Businesses put CSR under the spotlight
Businesses should act now to develop CSR and environmental policies rather than waiting for governments or regulatory bodies to set targets.
Companies should work with their suppliers and even their competitors to find innovative ways to improve their CSR work.
Those were among the key messages to delegates on the opening day of the Responsible Business Summit in London on Tuesday.
Delegates and speakers from across Europe gathered to share their experiences and advice in the seventh year of the event.
Ingar Skaug, CEO of shipping and martime services firm Wilh. Wilhelmsen, said his company's experience had shown that businesses should not wait for regulations to become greener.
"What we have found with the maritime organisations is they are very slow because they have all governments involved in them," he said.
"We cannot wait for that. We have to take our share of the responsibility and not wait for governments to tell us what to do."
Colin Maund, CEO of sustainable procurement advisers Achilles, urged more companies to team up for the greater good.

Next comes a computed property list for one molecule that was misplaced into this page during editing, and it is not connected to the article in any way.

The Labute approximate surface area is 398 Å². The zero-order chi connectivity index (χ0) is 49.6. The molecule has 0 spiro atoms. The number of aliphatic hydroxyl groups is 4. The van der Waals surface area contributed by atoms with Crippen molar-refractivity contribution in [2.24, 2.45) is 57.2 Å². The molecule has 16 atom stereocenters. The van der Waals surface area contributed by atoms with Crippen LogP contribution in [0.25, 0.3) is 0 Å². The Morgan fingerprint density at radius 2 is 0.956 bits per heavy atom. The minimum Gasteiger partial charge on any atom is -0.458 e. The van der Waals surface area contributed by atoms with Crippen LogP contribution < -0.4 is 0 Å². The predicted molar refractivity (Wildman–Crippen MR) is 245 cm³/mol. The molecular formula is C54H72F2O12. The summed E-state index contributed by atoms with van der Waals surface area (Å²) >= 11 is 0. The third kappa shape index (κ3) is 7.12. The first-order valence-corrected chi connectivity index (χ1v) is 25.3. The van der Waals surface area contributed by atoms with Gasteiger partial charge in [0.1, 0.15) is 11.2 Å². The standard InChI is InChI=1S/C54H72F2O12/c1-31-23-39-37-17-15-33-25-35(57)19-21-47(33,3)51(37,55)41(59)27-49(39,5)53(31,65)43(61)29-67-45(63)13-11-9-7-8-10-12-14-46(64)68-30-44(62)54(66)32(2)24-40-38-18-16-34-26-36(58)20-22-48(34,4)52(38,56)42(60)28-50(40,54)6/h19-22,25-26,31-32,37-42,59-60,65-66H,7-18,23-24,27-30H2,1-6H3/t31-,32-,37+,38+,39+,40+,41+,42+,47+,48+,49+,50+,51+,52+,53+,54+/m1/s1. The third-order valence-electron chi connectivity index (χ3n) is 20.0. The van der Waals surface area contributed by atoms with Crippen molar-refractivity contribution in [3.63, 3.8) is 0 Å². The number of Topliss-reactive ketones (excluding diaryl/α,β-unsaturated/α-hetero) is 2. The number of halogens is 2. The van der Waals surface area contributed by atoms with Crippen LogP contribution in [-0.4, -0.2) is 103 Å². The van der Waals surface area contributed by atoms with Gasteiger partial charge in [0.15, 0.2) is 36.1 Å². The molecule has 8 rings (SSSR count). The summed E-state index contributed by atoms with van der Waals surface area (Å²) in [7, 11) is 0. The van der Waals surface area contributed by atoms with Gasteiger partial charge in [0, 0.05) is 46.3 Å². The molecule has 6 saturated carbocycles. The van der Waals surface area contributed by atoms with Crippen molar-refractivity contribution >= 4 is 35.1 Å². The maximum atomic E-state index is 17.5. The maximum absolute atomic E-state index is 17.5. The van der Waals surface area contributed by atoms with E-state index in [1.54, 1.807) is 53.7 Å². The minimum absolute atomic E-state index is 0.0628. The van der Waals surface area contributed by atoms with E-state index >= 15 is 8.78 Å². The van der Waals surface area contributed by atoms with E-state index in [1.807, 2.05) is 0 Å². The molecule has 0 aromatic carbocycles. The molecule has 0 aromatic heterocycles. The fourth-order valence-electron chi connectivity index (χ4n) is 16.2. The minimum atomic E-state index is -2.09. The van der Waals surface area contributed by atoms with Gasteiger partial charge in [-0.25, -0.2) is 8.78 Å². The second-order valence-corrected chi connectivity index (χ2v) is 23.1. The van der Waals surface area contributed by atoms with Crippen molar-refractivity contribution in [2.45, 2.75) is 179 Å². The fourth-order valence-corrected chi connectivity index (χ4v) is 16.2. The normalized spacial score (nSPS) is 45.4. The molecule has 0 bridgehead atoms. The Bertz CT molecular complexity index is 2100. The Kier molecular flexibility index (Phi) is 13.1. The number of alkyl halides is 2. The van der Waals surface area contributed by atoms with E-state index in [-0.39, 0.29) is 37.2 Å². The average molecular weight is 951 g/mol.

"I think the solution that seems to be coming to the fore is for people to work together - even those that might traditionally be competitors."
He said that supply chains, and particularly small and medium-sized enterprises, also needed to be included in the development of CSR policies to prevent them feeling like "victims".
Dominique Gangneux, partner at consultancy ERM, advised companies to look at how sustainability played a part in every aspect of their business, including carrying out an environmental audit of their top five products.
"There's no use having sustainable product if the rest of your company is not sustainable," he said.
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